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4 things to know about pain management

Pain is one of the most common symptoms of osteoarthritis, and one of the most debilitating. It’s hard to enjoy life and be active when you’re in pain, which is why it’s so crucial to find ways to manage it. 

Where does the pain come from? 

In osteoarthritis, pain and limited mobility occur when cartilage that cushions the space between bones wears away with age and overuse. This leaves the bones to rub painfully against each other. 

The severity and quality of pain can vary dramatically from person to person. For example, some people may feel a shooting pain, or dull pain, while others may feel a radiating pain. 

What can you do about it? 

If you have joint pain or stiffness that won’t go away, the first step is to talk to your healthcare provider. 

Treatments for osteoarthritis pain often include pain medications—mostly non-steroidal anti-inflammatory drugs also known as NSAIDs (like Advil), and acetaminophen (like Tylenol). Surgery can also sometimes be an option, like a knee replacement. You and your healthcare provider can discuss different treatment options that make sense for you.

However, lifestyle changes like being more active, losing weight, and focusing on nutrition, can also help pain relief and osteoarthritis, especially in the long-term. 

There are plenty of non-pharmacological (without pain medications), research-backed ways to relieve and manage joint pain. You can try all of these at home.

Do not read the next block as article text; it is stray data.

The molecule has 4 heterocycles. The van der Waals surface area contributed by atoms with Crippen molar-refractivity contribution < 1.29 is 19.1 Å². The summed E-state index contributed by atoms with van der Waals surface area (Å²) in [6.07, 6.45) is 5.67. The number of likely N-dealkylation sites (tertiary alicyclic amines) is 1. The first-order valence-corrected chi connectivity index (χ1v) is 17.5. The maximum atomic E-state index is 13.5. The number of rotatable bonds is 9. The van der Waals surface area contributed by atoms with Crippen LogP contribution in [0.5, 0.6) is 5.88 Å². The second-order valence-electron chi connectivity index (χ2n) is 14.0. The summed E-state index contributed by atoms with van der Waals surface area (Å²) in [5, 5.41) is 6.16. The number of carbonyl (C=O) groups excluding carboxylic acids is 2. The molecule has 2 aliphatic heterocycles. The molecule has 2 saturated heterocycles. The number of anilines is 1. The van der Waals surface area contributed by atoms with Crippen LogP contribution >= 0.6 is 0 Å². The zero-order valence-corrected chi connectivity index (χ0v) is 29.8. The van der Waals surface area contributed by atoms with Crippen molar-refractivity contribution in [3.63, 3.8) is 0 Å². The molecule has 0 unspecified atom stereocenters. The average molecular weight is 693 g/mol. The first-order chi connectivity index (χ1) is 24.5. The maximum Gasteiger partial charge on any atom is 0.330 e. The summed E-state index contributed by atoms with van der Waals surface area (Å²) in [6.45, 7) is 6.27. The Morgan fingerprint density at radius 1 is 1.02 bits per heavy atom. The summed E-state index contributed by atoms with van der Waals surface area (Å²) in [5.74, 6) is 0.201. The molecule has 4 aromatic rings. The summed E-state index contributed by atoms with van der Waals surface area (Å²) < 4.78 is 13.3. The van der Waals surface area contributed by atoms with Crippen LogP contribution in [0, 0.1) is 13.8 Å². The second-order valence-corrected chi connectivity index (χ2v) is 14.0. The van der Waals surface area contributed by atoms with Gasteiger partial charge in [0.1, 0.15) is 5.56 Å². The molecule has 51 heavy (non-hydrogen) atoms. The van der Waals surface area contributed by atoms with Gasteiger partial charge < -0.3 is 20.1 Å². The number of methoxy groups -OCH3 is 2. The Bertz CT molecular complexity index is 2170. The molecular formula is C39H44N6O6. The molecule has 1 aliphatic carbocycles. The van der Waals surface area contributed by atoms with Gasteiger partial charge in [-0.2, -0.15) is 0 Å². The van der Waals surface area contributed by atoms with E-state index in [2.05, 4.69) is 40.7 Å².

1. Physical activity

Whether it’s swimming, walking, seated yoga, gardening, physical activity can: 

  • Reduce pain
  • Improve range of motion
  • Strengthen the muscles that support the joints
  • Help with weight loss, which can reduce the strain on your joints

The most important thing is to find activities that you enjoy doing and get moving! We recommend trying a Bold class to get started.

2. Mindfulness

Mindfulness is the awareness that arises through paying attention, on purpose, in the present moment. Research shows that regular mindfulness practice reduces a person’s pain experience. For a good place to start, check out a Bold meditation class.

3. Heat and cold

Applying heat, cold, or alternating heat and cold can be very effective for relieving pain and inflammation. Try applying heat—either by warm towels, hot packs, or a shower—2 to 3 times a day for about 20 to 30 minutes. Heat treatment should be warm, not too hot. For cold, try applying a cold pack to your joints for 10 to 20 minutes as needed. Do not put a cold pack directly on your skin, instead use a thin towel or pillowcase. 

4. Self-talk 

Your thoughts, the way you talk to yourself, can deeply influence your outlook on pain and experience of it. Research shows that you can learn to reframe your thoughts and think in ways that ease or lessen the painful experience. Practicing positive self-talk is a helpful tool for reminding yourself that you can control your pain.

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